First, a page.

The Trump administration’s border policy is causing quite the uproar.

The zero-tolerance approach prosecutes all adults illegally entering the country, even if they are traveling with children. This results in forcibly separating minors from those they are traveling with, whether they be parents, relatives, or friends.

Some who are against this strict policy claim it is akin to concentration camp-like cruelty. Still, others opposite of them shrug their shoulders at the prospect of separating a child from its parents and cynically mutter something like, “well, they should have stayed home.”

On Sunday night, in the midst of the ongoing conflict, former First Lady Laura Bush penned a heartfelt op-ed in The Washington Post.

In it she pleads for more compassion.

In the six weeks between April 19 and May 31, the Department of Homeland Security has sent nearly 2,000 children to mass detention centers or foster care. More than 100 of these children are younger than 4 years old.

I live in a border state. I appreciate the need to enforce and protect our international boundaries, but this zero-tolerance policy is cruel. It is immoral. And it breaks my heart.

We pride ourselves on believing that people should be seen for the content of their character, not the color of their skin. We pride ourselves on acceptance. If we are truly that country, then it is our obligation to reunite these detained children with their parents — and to stop separating parents and children in the first place.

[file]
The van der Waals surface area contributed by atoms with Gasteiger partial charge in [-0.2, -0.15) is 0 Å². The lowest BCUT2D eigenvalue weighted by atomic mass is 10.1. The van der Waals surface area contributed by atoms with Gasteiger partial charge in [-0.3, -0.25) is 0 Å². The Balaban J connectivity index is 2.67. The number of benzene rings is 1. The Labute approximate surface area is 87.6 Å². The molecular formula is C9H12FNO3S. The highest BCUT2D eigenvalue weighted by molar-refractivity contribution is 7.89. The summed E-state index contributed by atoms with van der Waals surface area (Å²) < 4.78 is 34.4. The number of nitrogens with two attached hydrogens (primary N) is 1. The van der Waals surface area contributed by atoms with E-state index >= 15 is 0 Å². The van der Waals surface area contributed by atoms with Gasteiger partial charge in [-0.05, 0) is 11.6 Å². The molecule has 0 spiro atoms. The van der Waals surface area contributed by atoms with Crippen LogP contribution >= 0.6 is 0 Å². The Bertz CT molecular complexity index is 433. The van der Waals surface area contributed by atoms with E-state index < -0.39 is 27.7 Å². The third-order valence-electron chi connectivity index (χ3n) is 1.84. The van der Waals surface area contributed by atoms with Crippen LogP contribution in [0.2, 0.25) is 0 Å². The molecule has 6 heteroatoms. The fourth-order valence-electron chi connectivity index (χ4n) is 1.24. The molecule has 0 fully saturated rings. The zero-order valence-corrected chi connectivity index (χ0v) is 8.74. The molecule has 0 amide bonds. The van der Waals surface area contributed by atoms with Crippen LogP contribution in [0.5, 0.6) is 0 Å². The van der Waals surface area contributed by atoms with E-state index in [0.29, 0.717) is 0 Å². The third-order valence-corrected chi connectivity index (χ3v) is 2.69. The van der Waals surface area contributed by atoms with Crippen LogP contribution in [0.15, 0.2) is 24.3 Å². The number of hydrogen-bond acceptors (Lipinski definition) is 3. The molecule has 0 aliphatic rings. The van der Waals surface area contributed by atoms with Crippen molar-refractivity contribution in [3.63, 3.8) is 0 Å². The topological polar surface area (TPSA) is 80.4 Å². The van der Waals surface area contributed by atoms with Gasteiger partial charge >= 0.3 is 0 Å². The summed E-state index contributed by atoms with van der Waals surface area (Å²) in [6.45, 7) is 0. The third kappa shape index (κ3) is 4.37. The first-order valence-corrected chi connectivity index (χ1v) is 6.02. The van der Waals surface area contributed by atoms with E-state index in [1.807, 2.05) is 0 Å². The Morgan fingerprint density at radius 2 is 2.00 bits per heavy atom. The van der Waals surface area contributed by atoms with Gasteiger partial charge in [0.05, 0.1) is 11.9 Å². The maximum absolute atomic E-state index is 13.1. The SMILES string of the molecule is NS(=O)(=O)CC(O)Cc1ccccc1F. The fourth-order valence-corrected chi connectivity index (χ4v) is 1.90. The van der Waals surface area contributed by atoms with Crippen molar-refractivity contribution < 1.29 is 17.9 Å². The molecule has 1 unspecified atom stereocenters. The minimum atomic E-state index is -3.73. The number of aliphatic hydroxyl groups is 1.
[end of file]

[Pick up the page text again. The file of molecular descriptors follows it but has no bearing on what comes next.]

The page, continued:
People on all sides agree that our immigration system isn’t working, but the injustice of zero tolerance is not the answer.

Then she shared a story that should break everyone’s heart.

Recently, Colleen Kraft, who heads the American Academy of Pediatrics, visited a shelter run by the U.S. Office of Refugee Resettlement. She reported that while there were beds, toys, crayons, a playground and diaper changes, the people working at the shelter had been instructed not to pick up or touch the children to comfort them. Imagine not being able to pick up a child who is not yet out of diapers.

In 2018, can we not as a nation find a kinder, more compassionate and more moral answer to this current crisis? I, for one, believe we can.

The immigration system is a bloated, disorganized, out of control mess. It is necessary that we deal with illegal immigrants. However, as Mrs. Bush says, why can’t there be a different “more moral answer” to the situation? And anyone could – and should – agree that being instructed against comforting a detained child is heartless and immoral.

It remains to be seen whether anything will be done to expedite the prosecution of the illegal immigrant adults or even if the policy will be relaxed in an effort to keep family units together.

Right now, the Trump administration is seen as an unfeeling bully. If a reserved former first lady, mother, grandmother, and Republican feels the need to express her deep concerns over the treatment of immigrant children, you can bet that there is much damage control to do.

The question is, will the current administration consider any other, more compassionate alternative or will they just continue down this path?

The views expressed here are those of the author and do not represent those of any other individual or entity. Follow Kimberly Ross on Twitter and Facebook.